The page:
There are plenty of benefits to owning a home. One of the most important is building equity and borrowing against it in the form of home equity loans.
You can use the money from these loans how ever you want. You could pay for a major kitchen remodel, pay off your high-interest-rate credit card debt or help cover the cost of your children’s college tuition.
But what exactly are home equity loans? How do you qualify for them, and how do they work?
Let’s take a look at these important tools.
What Is Equity?
To qualify for a home equity loan, you’ll need to have built up enough equity in your home. Equity is the difference between what your home is worth today and what you owe on your mortgage. If you owe $150,000 on your mortgage and your home is worth $200,000, you have $50,000 worth of equity.
What Is A Home Equity Loan?
Home equity loans are second mortgage loans that you pay off with monthly payments, just as you do with your primary mortgage.
When you apply for a home equity loan, your lender will usually approve you for a loan equal to a portion of your equity, not the entire amount. If you have $80,000 of equity, for instance, a lender might approve you for a maximum home equity loan of $70,000.
Once you’re approved for a home equity loan, you’ll receive your money in a single lump payment. You then pay the loan back with interest over a set period of years.
The number of years this will take depends on the loan term you agreed to when taking out your home equity loan. Your monthly payment will depend on the amount you borrowed and your interest rate.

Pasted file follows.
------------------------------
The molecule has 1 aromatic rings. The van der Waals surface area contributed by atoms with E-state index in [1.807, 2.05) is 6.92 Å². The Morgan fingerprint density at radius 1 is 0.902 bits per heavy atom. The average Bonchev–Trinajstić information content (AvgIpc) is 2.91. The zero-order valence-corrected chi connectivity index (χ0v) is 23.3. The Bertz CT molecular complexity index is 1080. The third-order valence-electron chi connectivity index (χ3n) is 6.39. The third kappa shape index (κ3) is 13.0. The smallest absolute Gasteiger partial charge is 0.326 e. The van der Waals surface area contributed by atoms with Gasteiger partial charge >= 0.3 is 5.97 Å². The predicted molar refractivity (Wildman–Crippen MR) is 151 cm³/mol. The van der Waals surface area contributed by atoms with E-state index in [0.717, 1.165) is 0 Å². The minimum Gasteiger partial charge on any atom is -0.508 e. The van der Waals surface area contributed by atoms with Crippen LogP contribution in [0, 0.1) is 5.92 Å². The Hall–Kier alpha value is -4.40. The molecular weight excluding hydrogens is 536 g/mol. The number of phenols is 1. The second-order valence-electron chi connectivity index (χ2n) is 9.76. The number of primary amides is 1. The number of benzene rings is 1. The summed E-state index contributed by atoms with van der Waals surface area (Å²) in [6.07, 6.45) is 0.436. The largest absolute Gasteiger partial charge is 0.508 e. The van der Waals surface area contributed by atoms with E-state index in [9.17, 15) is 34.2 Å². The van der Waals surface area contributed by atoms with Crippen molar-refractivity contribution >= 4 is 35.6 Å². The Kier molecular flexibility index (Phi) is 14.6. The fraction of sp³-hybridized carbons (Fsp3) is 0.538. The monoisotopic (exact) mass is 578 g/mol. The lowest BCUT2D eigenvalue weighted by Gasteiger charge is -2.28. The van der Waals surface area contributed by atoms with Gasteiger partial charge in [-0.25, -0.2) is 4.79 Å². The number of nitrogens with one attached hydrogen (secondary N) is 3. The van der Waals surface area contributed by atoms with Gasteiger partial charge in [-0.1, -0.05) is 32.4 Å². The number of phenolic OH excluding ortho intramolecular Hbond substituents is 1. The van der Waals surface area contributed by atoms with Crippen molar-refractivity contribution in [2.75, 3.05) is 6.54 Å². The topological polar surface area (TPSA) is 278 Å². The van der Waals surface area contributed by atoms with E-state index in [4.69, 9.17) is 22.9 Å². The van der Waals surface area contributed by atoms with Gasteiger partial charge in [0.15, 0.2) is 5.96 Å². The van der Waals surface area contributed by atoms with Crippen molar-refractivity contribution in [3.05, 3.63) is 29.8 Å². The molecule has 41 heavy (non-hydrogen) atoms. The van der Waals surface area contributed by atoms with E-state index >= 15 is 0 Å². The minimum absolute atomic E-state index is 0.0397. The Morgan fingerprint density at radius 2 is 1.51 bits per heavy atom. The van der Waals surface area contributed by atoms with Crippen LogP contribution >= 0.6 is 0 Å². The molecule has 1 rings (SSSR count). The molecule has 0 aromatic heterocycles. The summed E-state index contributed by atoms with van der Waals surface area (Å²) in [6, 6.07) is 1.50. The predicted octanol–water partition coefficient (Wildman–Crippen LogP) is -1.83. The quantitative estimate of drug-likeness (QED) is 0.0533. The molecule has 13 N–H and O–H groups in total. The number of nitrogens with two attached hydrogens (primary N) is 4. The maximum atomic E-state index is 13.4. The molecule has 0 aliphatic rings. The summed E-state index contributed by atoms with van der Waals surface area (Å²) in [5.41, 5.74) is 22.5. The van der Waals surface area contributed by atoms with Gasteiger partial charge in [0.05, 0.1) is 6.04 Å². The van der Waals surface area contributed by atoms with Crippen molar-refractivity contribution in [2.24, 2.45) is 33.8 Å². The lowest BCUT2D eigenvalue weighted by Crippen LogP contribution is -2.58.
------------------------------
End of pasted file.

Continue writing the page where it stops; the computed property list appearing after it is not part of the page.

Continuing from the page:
Pros And Cons Of Home Equity Loans
Home equity loans aren’t for everyone. Using home equity for the right reasons can be a smart and savvy way to borrow money. But being smart about borrowing from your home equity is critical. Here are some of the pros and cons of home equity loans.
Of course, homeowners lean on home equity loans for good reason. You’re more likely to enjoy lower, fixed interest rates than with a personal loan. Plus, you receive the loan payment in a lump sum, allowing you to immediately get started on that home improvement project, or pay off your credit card debt.
While a home equity loan can help you improve your home or meet other financial goals, it does come with some possible pitfalls. Your home acts as collateral for such a loan. If you can’t pay back your loan, your lender could take your home through the foreclosure process.
A home equity loan will also add to your monthly debt. Depending on how tight your budget is, that second monthly mortgage payment could prevent you from building your savings or adding to your retirement accounts.
Be sure to weigh your options to make sure a home equity loan is financially worth it.
● Fixed interest rates make it easy to budget for your monthly payments.
● Lower interest rates than a personal loan or credit card make it a wiser alternative.
● Lump sum payments allow you to use that money however you want.
● Tax deductions: You can deduct the interest on a home equity loan if you’re using the money for home improvement.
● Your home is your collateral: If you fall behind on your payments, you could lose it.
● They’re not free: You’ll have to pay borrowing costs, which vary by lender. When comparing interest rates, be sure to factor in other annual fees.
When A Home Equity Loan Makes Sense
Home equity loans are so attractive because you can use the money from them for whatever you want.
If you need to update a kitchen that was last renovated in the 1970s, you can use the cash from a home equity loan to pay your contractor. If you want to help your children cover their college tuition, you can use a home equity loan for this, too. Maybe you're burdened with thousands of dollars of high-interest-rate credit card debt. A home equity loan will likely have lower interest rates, and for good reason.